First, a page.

Advertisement
YOU ARE HERE: LAT HomeCollections

Preparing to Take the Undersea Photography Plunge

May 04, 1995|KEN McALPINE

Thinking of trying underwater photography? You're in for a treat.

"(It's) the finest hobby one could ever have," says Ernie Brooks II, president of Brooks Institute of Photography in Santa Barbara. "It offers the greatest joy, the greatest mystery, the most intrigue, and it's incredibly rewarding."

Before you plop overboard, here are a few snippets of advice from experienced underwater photographers aimed at helping you avoid the mistakes they made.

Get comfortable with diving first, says National Geographic contract photographer David Doubilet.

If you aren't a good diver, you will be fighting yourself, your equipment, the environment and everything else, which doesn't make for good pictures.

Doubilet recommends that you dive for at least a year before you take a camera down with you, then make sure that your first camera is a simple manual model so you can learn how to manipulate light, depth of field and other photo basics.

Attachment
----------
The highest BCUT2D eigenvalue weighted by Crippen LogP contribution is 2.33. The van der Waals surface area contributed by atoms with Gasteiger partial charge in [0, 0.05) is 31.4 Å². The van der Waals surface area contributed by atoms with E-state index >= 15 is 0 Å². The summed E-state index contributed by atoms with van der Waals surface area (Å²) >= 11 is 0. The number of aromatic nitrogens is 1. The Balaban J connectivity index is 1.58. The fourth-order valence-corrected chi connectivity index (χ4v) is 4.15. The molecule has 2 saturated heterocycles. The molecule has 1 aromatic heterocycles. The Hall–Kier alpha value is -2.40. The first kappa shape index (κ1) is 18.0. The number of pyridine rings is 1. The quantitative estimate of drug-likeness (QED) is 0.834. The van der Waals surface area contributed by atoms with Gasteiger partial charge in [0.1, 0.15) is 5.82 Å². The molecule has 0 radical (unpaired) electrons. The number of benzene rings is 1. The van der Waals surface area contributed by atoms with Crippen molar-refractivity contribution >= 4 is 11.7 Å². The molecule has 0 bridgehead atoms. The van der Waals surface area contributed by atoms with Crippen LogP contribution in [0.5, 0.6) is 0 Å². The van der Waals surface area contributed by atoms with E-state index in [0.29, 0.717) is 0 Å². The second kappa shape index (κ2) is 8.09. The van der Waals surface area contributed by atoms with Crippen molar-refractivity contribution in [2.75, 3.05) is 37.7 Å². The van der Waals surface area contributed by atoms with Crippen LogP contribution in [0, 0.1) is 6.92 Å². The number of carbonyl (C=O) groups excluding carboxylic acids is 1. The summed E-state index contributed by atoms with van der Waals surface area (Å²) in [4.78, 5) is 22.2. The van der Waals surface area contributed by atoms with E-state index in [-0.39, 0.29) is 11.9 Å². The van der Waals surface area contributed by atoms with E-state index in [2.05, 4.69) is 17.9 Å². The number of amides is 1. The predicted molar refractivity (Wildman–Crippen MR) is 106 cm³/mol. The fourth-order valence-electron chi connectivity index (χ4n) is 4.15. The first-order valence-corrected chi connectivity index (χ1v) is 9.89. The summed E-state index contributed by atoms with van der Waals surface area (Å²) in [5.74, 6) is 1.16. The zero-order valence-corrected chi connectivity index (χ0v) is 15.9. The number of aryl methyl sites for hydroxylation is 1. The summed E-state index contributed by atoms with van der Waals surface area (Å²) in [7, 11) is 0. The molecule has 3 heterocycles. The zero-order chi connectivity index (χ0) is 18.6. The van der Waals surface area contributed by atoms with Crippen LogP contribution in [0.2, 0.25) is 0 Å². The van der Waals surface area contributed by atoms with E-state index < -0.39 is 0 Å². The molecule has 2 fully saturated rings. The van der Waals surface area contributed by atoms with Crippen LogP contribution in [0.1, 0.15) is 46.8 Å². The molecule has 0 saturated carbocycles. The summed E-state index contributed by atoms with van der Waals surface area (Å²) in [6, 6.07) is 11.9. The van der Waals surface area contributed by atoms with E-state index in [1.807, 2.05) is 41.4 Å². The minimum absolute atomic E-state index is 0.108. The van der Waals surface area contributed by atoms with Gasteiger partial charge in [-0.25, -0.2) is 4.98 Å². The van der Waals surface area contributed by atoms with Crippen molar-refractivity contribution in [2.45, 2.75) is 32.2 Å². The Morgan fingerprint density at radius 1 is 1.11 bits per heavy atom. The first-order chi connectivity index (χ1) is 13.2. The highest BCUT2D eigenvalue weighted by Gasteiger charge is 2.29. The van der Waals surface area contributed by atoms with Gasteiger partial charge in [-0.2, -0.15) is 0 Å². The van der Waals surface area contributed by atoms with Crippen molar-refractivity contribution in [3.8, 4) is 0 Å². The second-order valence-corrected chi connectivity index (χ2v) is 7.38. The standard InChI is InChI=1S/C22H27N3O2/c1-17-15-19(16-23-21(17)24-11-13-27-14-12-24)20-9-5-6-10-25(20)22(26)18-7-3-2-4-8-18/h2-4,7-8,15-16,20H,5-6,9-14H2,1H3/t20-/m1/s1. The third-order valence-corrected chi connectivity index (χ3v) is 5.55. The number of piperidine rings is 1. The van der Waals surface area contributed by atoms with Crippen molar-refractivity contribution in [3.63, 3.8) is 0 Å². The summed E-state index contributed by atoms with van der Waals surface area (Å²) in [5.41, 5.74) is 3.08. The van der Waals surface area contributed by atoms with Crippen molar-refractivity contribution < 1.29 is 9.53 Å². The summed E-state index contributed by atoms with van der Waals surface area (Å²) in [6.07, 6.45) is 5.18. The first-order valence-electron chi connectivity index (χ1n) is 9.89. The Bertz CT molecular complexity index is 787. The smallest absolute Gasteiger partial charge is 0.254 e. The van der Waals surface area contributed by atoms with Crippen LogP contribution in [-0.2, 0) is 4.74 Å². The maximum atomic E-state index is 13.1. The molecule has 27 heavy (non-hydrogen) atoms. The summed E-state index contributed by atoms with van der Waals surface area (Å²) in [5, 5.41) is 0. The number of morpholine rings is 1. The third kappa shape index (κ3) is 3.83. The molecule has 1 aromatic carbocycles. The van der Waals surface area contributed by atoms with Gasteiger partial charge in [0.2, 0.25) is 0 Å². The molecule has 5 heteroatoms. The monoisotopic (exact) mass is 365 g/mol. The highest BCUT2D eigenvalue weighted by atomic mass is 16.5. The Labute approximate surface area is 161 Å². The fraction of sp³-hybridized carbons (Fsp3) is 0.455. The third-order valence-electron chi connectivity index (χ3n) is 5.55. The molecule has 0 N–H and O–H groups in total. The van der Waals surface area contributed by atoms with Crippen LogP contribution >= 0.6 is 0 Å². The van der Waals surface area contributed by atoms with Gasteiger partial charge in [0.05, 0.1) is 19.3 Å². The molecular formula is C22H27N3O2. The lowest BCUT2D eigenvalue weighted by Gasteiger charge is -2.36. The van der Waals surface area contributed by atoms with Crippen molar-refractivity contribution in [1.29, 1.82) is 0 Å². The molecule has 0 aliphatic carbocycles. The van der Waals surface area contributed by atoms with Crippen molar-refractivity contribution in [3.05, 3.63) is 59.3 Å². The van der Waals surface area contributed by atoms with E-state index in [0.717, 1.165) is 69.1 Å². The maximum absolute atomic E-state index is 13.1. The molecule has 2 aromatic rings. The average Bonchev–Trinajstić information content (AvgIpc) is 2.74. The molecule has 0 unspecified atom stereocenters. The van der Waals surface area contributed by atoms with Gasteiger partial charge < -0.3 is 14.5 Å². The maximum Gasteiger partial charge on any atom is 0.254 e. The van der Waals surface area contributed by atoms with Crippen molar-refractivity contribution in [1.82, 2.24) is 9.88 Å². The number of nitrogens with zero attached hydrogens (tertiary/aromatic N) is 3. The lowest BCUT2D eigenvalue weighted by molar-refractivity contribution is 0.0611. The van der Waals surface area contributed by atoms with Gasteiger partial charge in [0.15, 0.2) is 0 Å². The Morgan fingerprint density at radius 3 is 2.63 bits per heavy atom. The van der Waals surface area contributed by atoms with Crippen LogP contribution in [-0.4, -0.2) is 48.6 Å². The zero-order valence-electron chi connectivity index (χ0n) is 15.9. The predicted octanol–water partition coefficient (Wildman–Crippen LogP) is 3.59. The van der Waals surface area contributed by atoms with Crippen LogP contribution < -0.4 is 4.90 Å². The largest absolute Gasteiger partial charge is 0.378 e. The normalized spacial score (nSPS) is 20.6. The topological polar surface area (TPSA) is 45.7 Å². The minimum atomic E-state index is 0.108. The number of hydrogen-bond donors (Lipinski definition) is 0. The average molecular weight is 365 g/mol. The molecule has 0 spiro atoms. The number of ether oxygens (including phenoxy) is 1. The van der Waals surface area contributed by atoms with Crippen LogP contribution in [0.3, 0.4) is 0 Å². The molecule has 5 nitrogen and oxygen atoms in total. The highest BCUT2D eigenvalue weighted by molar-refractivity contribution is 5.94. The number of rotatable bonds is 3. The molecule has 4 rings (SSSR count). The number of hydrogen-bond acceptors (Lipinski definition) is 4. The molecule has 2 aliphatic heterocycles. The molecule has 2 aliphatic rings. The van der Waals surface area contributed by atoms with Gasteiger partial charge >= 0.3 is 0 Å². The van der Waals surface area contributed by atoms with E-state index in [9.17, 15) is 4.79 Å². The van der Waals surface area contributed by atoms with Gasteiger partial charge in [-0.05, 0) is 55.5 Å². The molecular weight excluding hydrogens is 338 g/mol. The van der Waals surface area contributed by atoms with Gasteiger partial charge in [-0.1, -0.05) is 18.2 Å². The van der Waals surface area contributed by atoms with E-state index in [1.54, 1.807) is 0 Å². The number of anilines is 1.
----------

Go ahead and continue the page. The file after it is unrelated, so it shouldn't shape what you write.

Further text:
And shoot in black and white.

"You can shoot a lot of film for a lot less money" than using color, Doubilet says.

You can learn a lot from experienced underwater photographers, and probably the easiest way to do that in Ventura County is to join the Channel Islands Underwater Photographic Society.

The club has about 100 active members, many of them with plenty of expertise.

It meets on the second Wednesday of every month at the Pacific Corinthian Yacht Club at Channel Islands Harbor. Meetings are free and everyone is welcome.

The club's annual fee is $25 the first year, $20 thereafter. Periodic seminars are offered, many of them geared to the beginner.

Along with their expertise, members are also willing, in some instances, to share their equipment, a real plus considering that the most basic package--underwater camera, strobe and wide-angle lens--generally costs from $750 to $1,000, and more sophisticated gear can easily run into the thousands.

The club also buys film in bulk, selling it to members at cost.

For more information, call 984-7759.

Advertisement
Los Angeles Times Articles
|
|
|